Dee-licious all the way! | Sunday Observer

Dee-licious all the way!

She was born and raised in Sri Lanka . The oldest of four, she attended a boarding school in Kandy and has hardly been in a kitchen. But today she is a contestant at MasterChef Australia. How did she get up there, and who is this mystery woman? Here is Dee Williams pouring out her thoughts and experiences to Youth Observer.

Q: Dee, tells us something about yourself?

I was born in Rakwana. I attended boarding school in Kandy for 12 years (Mowbray College). Boarding school meant everything was provided and I rarely found myself in the kitchen making meals.

I really looked forward to going home on holidays, I missed my family and it was my mum who encouraged me to read cookbooks and taught me the basics of classic Sri Lankan and South Indian dishes.

I am the oldest of four children, I lived on a tea plantation and in 2007 I decided to move to Australia to complete a Bachelor’s degree in Hotel Management at Homesglen Tafe, graduating in 2011.

I am currently working as an Office Manager for a plumbing company.

Q: What was it like being a boarder?

It was tough being away from my family since I was six years old. However, it made me independent from that age. So, 12 years of boarding school meant that everything was provided and I rarely found myself in the kitchen making meals.

Q: Why did you decide to become a chef?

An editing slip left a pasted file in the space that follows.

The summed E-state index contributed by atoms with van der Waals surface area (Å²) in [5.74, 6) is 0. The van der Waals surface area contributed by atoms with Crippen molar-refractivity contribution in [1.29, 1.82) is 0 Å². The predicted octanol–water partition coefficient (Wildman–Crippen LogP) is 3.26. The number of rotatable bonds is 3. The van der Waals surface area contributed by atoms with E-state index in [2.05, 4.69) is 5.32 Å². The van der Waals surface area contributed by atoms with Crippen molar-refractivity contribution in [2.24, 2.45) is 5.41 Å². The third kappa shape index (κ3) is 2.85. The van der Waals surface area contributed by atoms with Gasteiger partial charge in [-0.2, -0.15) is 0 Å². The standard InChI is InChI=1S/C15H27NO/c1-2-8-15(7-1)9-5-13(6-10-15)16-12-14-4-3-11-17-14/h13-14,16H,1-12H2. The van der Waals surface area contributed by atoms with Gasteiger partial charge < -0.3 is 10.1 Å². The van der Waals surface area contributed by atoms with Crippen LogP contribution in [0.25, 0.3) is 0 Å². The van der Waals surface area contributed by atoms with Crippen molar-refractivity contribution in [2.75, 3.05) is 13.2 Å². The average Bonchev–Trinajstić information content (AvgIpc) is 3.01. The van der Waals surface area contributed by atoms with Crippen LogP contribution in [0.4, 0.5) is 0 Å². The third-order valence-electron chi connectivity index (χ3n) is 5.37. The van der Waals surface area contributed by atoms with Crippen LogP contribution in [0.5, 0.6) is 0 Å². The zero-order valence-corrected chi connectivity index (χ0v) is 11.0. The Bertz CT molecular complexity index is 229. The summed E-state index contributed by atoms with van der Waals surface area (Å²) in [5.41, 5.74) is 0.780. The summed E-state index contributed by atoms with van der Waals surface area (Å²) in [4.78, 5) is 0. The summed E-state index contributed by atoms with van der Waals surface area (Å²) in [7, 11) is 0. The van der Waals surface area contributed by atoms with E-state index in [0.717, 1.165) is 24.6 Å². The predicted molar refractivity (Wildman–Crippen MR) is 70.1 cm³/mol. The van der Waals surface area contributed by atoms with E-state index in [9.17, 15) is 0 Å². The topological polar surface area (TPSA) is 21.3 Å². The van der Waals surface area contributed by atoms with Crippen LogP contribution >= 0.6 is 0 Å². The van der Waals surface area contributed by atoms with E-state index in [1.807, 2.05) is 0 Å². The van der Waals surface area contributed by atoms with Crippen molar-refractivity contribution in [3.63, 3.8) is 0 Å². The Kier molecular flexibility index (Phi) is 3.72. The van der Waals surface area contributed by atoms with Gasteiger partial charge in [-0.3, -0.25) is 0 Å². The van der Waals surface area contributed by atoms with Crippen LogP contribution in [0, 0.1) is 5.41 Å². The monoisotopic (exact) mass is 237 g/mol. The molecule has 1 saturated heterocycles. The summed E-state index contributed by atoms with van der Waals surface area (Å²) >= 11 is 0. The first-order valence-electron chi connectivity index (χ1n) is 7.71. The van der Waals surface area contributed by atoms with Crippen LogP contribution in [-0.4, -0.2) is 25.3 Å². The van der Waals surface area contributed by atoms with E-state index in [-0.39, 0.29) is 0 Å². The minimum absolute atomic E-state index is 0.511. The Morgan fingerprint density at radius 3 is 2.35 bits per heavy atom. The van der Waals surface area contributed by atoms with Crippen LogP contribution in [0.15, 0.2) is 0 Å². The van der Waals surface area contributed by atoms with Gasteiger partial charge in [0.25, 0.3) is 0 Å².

I’m passionate about cooking; it’s something that I have always enjoyed. Arriving in Australia I was inspired by the variety of cuisines and cooking cultures on offer.

Q: Did you go to a culinary school?

No, I never did any studies related to cooking. It was my Mum who encouraged me to read cookbooks, teaching me the basics of classic Sri Lankan and South Indian dishes.

Q: How did you get into the MasterChef program?

I first applied online and answered several questions. Additionally, I had to upload some photos of previous dishes made by me and a video of my cooking a dish. After submitting the relevant information, I was invited to a facility with others in my state to compete in a mystery box challenge.

If the production teams are happy with your dish, you will be asked to come the next day to make whatever dish you want to. On that day I made Watalappan and was hoping the production team will be impressed by it.